Volume Control for a Android Head Unit

I gave myself a birthday gift earlier this year.  Upgrading my truck’s cd/tape deck with something more modern.   I installed an Android Head Unit.  For less than $200 and a weekend of work, I gave my 2005 truck modern features such as bluetooth, reverse camera, gps navigation, and mpg gauges.

I have had the android head unit installed a few month now and am still really impressed.  The head unit’s speaker amplifier is a huge upgrade from what I had for sound quality before.  The radio receives stations for longer distances.  I use the bluetooth and reverse camera features daily.  The mpg gauge is done through the Torque app that was preinstalled, and it also has a nice feature of calculating fuel miles remaining.  Cool.

Only complaint that I have about the android head unit is the volume controls, or lack thereof.

When switching between bluetooth and radio sources, sometimes the volume difference is extreme and pressing the small digital buttons on the side of the display is a pain while driving.  There is no way to quickly and reliably change the volume without taking my eyes off the road.  The old radio was great at this, it had a volume knob!

So that’s what I decided to do.  There really isn’t much on the market for usb connected volume knobs.  A few exist, but are out of production or require special drivers.  To be compatible with all versions of android, I needed a volume knob that mounted as a normal usb keyboard.  No special drivers needed.  Don’t fall for the slick design of the Griffin USB/Bluetooth Control Knobs, they require drivers and are not plug-in-play compatible with android.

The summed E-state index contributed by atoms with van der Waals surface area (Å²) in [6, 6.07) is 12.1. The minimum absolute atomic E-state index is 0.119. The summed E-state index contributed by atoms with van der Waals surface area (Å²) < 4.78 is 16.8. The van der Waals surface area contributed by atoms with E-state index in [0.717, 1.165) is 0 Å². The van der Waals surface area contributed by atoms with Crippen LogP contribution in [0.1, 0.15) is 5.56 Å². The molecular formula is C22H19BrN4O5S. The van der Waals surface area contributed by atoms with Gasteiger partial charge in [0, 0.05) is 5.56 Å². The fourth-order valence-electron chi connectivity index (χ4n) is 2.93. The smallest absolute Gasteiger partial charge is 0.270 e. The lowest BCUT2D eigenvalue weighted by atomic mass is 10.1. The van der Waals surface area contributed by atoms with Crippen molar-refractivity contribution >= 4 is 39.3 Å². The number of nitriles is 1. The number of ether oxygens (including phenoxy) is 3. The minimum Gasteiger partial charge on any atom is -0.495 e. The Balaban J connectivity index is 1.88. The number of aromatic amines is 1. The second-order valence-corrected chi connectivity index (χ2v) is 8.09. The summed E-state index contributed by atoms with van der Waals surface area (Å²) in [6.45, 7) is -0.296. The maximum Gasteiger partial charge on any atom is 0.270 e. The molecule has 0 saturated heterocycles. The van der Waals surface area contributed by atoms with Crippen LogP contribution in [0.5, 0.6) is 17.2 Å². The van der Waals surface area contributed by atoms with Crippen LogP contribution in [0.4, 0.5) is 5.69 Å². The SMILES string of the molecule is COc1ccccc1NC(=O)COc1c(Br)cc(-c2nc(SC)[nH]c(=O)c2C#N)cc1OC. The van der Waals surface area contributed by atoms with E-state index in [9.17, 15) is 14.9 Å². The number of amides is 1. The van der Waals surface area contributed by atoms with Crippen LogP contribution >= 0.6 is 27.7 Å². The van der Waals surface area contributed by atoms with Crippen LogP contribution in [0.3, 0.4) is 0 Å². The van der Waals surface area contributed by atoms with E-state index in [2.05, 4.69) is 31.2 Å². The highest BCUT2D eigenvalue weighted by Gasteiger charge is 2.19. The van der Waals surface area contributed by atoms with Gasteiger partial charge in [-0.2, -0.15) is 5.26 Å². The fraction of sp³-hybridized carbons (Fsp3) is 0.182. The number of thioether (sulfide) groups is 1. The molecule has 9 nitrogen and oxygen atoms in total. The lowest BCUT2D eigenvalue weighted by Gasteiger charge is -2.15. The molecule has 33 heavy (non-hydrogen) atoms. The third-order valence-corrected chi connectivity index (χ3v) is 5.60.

I was all settled to just make my own usb circuit using this instructable when I redid my initial search for an existing “no driver” usb volume knob.  Adding the “no driver” part and search around google, I actually found a few on amazon for about the same price it would cost me to make one. Around $20.  Deal.

Here are the ones I found while searching that should all work with android.  The device just mounts to the operating system like a usb keyboard.  Plug it into the android head unit’s OTG USB port and it will work right away.

I purchased the DROK unit and it totally worked! Awesome.  Trouble is, I had nowhere to mount the thing on the dash.  It’s HUGE! Around 3-4 inches across, it would look ridiculous mounted on my dash.

Being the hardware modder I am. I took the USB Volume Knob into my workshop and took it apart.  What I found was a lot of wasted space.  The knob pops right off, and the circuit inside is less than 2 inches.  I can work with that.

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Examining the board, you can see some wasted real estate on the top.  Likely for programming and quality testing.  Holding the board up to the light, I checked the route of traces on both sides.  Traces that just go to the edge of the board and stop are not needed for operation of the circuit now.  I used my dremel to cut off a quarter inch from that side.  Doesn’t sound like much, but made all the difference fitting the circuit in a free spot on the stereo dash assembly.

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You can see the shaft of the rotary encoder sticking out of the stereo dash assembly on the right hand side. Next step is to find a knob that fits the space, can be connected to a 0.25 inch shaft, and looks classy :)

Volume Controls with a turn of a wheel !!

Update: An unexpected side effect of always having android think that a usb keyboard plugged in, the on screen keyboard does not appear when I select text boxes.  I have a couple of ideas, but it could be as simple as selecting the keyboard fom settings.

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